further assert that in cross-border M&As, national culture disparities can constitute additional barriers besides
organizational culture differences and therefore provoke a dual clash.
A. F. Buono and J. L. Bowditch (1989) assert that culture is a multifaceted word, which has been highly criticized since it
can be defined in many different ways. The authors also mention that 164 different definitions of culture were actually
found by H. Deresky ( 1997). M. Neal ( 1998) mentions four different definitions of culture. Eneroth &Larsson (1996)
defines culture as "the customs beliefs, art and all the other products of human thought made by a particular group of
people at a particular time". Collins English Dictionary, on the other hand, says that culture is "the total of the inherited
ideas, beliefs, and knowledge, which constitute the shared bases of social action". A third definition of culture, made by
Fons Trompenaar, is "a shared system of meanings". According to G. H. Hofstede (1997), culture is "the collective
programming of the mind which distinguishes the members of one human group or category of people from another".
One characteristic of culture is that it creates a kind of ethnocentrism. Many aspects of our culture are unknown to us until
we study other cultures, and become aware of the cultural differences. This unconsciousness of one's own cultural values is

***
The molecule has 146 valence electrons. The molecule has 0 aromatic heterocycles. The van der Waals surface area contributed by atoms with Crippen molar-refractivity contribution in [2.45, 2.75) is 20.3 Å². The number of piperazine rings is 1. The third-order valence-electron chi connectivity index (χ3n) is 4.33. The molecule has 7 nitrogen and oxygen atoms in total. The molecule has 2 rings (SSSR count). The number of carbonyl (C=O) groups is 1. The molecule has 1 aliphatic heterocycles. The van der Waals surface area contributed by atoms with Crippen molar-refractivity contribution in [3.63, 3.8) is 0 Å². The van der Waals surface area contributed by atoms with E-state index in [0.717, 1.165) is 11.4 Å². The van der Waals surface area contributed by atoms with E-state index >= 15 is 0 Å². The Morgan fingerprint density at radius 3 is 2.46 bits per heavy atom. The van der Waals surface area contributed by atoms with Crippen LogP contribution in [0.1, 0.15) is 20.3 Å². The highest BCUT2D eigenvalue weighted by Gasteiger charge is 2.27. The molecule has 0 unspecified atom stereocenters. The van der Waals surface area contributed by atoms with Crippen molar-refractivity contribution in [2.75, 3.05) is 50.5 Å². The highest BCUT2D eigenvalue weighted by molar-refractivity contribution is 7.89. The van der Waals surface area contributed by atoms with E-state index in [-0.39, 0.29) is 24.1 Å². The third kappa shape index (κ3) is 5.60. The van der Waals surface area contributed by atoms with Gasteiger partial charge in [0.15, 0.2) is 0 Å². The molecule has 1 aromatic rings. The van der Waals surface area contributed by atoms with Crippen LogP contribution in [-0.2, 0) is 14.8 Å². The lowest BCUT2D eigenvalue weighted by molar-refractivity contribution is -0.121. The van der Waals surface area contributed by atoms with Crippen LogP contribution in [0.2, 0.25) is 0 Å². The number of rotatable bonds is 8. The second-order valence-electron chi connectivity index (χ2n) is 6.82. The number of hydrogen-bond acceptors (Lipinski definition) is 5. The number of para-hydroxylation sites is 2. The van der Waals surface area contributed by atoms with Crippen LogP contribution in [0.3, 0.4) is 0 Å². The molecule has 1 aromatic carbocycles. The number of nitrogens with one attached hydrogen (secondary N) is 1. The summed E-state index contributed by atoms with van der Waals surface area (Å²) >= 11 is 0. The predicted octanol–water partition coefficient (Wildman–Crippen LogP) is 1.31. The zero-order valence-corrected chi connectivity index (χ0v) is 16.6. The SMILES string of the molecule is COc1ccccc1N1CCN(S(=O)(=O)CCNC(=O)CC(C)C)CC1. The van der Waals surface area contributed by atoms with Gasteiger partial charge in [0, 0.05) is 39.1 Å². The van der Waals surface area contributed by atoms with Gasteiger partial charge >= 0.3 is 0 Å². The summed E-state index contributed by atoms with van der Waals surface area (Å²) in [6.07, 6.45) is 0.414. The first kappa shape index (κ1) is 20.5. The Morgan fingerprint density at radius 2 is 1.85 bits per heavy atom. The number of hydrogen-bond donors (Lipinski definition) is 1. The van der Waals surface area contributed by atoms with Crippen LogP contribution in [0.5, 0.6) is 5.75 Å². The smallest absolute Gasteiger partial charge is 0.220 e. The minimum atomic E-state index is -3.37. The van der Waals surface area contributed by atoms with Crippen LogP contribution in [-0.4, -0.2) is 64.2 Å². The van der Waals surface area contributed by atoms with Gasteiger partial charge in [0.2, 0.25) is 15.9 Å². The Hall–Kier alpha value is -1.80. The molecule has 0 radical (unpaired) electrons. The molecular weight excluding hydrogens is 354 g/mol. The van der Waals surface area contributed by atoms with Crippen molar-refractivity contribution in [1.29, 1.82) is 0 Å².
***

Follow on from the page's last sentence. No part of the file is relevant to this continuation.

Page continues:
called a self-reference criterion. Being aware of one's own culture would, however, help to avoid becoming parochial or
ethnocentric (Deresky, 1997). The term parochialism is used to describe a person who only sees the world through his/ her
own perspective. He/she is unable to recognize that other people have different ways of living and working and that
consequences emanating from differences in culture can cause serious problems.
The word "culture" is used both for nations and organizations, which can be misleading, since the two types of culture are
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of different natures. Hence, it would be wrong to compare a nation to an organization. National and corporate cultures
differ in terms of the role that the manifestations of culture (symbols, heroes, rituals, and values) play in each (Adler,
1997). It is said that national cultures are growing more similar, and similarities are frequently found in practices such as in
symbols (e.g. we like the same fashion and buy the same products), in heroes (e.g. we watch the same television shows and